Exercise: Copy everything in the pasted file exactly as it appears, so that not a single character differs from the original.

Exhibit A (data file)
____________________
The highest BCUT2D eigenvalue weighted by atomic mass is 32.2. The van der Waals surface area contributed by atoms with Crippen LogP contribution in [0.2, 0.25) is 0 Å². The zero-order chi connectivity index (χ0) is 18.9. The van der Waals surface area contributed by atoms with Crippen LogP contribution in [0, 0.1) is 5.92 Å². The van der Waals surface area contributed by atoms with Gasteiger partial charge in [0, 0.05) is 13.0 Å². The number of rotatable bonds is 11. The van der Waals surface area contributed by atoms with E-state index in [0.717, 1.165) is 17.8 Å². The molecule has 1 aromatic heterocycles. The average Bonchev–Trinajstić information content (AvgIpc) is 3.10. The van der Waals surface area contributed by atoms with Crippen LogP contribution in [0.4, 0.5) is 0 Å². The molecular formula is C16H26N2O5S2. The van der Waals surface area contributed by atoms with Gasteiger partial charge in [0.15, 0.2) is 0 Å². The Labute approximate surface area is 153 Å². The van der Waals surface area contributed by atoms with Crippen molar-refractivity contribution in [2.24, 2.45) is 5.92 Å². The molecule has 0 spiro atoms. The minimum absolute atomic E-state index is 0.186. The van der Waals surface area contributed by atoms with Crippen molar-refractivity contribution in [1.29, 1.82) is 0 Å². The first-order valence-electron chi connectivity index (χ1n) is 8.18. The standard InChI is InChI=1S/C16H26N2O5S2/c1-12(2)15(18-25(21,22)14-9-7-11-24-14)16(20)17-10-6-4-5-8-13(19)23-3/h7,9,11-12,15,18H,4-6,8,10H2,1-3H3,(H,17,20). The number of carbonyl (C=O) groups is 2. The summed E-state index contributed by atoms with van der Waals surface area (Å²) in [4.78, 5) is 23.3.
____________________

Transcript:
The highest BCUT2D eigenvalue weighted by atomic mass is 32.2. The van der Waals surface area contributed by atoms with Crippen LogP contribution in [0.2, 0.25) is 0 Å². The zero-order chi connectivity index (χ0) is 18.9. The van der Waals surface area contributed by atoms with Crippen LogP contribution in [0, 0.1) is 5.92 Å². The van der Waals surface area contributed by atoms with Gasteiger partial charge in [0, 0.05) is 13.0 Å². The number of rotatable bonds is 11. The van der Waals surface area contributed by atoms with E-state index in [0.717, 1.165) is 17.8 Å². The molecule has 1 aromatic heterocycles. The average Bonchev–Trinajstić information content (AvgIpc) is 3.10. The van der Waals surface area contributed by atoms with Crippen LogP contribution in [0.4, 0.5) is 0 Å². The molecular formula is C16H26N2O5S2. The van der Waals surface area contributed by atoms with Gasteiger partial charge in [0.15, 0.2) is 0 Å². The Labute approximate surface area is 153 Å². The van der Waals surface area contributed by atoms with Crippen molar-refractivity contribution in [2.24, 2.45) is 5.92 Å². The molecule has 0 spiro atoms. The minimum absolute atomic E-state index is 0.186. The van der Waals surface area contributed by atoms with Crippen molar-refractivity contribution in [1.29, 1.82) is 0 Å². The first-order valence-electron chi connectivity index (χ1n) is 8.18. The standard InChI is InChI=1S/C16H26N2O5S2/c1-12(2)15(18-25(21,22)14-9-7-11-24-14)16(20)17-10-6-4-5-8-13(19)23-3/h7,9,11-12,15,18H,4-6,8,10H2,1-3H3,(H,17,20). The number of carbonyl (C=O) groups is 2. The summed E-state index contributed by atoms with van der Waals surface area (Å²) in [4.78, 5) is 23.3.